Apart from these two main parties, there are also very small political formations, such as Greens and Independents, that have made their own candidates.
Currently, the process of determining the candidates of the parties continues. Since there is no regulation in the US Constitution on how to hold the preliminary elections, its procedures are determined by state laws.
Preliminary elections are held in two different types. The first is party meetings at the state level ("caucus"). No votes are cast here. Participants stop and go to the region allocated to the island they support in the areas where the meetings are held and it is decided which candidate received the most support as a result of the census.
The second is the preliminary elections ("primaries"). This method is used in most of the states and voting process is carried out by the state administration rather than parties.
The name, which received the support of the highest number of delegates as a result of the pre-elections, becomes the party's candidate for president. Presidential candidates are officially announced at the major congresses of the parties.
The Republican National Committee, the central executive board of the Republican Party, decided to support Trump. Thereupon, pre-elections were canceled in some states. Trump is expected to be a candidate again.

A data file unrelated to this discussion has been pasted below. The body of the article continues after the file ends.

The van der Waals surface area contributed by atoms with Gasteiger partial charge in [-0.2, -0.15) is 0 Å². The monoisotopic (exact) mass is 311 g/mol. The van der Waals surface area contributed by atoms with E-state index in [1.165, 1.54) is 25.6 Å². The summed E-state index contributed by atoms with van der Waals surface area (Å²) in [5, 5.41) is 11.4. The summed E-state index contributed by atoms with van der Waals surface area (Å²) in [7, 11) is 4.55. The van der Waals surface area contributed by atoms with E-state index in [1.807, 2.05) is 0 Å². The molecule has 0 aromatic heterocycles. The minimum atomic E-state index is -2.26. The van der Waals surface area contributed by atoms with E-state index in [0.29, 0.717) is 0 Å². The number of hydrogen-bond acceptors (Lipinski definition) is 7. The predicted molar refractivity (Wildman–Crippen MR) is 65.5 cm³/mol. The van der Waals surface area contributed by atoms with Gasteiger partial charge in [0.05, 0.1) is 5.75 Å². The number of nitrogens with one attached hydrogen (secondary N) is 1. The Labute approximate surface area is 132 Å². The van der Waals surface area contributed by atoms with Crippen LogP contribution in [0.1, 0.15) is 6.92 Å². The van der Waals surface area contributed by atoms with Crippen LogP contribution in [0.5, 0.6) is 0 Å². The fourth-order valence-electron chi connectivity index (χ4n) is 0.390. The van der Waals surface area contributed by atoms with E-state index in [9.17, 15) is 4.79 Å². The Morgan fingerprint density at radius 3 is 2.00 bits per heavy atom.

The main nomination race takes place in the Democratic Party. The first preliminary election will be held on Monday, February 3, in the state of Iowa meeting method.
Iowa pre-election is a small state, but it is considered important because it gives morale to the winning island and brings it to the fore as it is the place where the first election is held.
What is Super Tuesday?
Super Tuesday represents one of the most important bends of the presidential nomination race.
Today, it is the date of preselection in the largest number of states.
Usually, after the results of Super Tuesday, it is also clear which name will win the party's nomination, especially in contentious races.
This year, Super Tuesday is on March 3rd. After this date, the Democratic Party's presidential candidate is expected to be largely clear.
How long will the pre-elections last?
Presidential elections in the US, which started in February, are expected to be completed in June.
However, it is estimated that the candidate will be announced in mid-March, especially with Super Tuesday and other preliminary elections in the next two weeks.